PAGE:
One of the naysayers is President Obama, who supported the DISCLOSE Act as a response to Citizens United. In a speech given on July 26th, Obama warned that “big corporations – even foreign-controlled ones” (!) can “spend unlimited amounts” on campaign ads. And “worst of all, they don’t even have to reveal who’s actually paying for the ads. Instead, a group can hide behind a name like ‘Citizens for a Better Future,’ even if a more accurate name would be ‘Companies for Weaker Oversight.'” Zing.
“These shadow groups are already forming and building war chests of tens of millions of dollars to influence the fall elections.”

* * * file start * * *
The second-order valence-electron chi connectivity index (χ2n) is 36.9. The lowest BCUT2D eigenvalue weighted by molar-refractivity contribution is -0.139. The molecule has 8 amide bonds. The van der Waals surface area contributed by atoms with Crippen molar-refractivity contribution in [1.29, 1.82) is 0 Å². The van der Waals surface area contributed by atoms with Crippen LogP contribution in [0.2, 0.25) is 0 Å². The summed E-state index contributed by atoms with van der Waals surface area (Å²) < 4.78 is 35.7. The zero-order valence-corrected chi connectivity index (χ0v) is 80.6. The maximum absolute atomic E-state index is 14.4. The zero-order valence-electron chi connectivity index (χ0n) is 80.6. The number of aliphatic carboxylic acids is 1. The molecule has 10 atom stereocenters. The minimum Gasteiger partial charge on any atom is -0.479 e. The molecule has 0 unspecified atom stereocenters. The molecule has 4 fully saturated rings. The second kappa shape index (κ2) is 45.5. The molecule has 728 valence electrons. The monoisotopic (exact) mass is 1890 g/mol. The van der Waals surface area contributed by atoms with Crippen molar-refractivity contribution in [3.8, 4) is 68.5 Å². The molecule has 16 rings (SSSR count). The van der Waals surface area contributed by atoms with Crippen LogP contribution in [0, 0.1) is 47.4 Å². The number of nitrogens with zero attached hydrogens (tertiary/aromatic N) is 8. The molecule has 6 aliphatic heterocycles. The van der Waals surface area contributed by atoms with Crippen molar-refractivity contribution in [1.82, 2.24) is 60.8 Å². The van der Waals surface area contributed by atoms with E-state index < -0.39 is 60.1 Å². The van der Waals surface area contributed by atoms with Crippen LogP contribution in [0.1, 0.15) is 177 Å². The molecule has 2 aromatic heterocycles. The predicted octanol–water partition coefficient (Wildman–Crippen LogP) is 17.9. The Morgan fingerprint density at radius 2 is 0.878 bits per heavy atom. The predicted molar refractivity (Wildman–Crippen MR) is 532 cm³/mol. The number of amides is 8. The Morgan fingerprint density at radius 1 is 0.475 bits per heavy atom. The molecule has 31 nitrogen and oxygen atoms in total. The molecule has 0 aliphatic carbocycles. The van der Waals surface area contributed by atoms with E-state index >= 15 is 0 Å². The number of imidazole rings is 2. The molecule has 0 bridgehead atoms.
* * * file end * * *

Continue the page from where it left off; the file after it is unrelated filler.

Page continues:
As badass as it would be to have my own shadow group, Obama reminds that “millions of Americans are struggling to get by, and their voices shouldn’t be drowned out by millions of dollars in secret, special interest advertising.” The DISCLOSE Act “would simply require corporate political advertisers to reveal who’s funding their activities.” It would be the equivalent of all those “I’m John McCain and I approve this ad” bits. It’s the kind of thing that maybe could have saved Sandra Bullock a little embarrassment.
The bill even had an exemption for corporations which are big enough, like the NRA (check out an article on how the NRA, with constitutional gun rights practically locked up, is now shopping its $300 million political budget to other causes). Republicans threatened to filibuster, and it died in the Senate.
This is what I sent to Georgia Senators Saxby Chambliss and Johnny Isakson.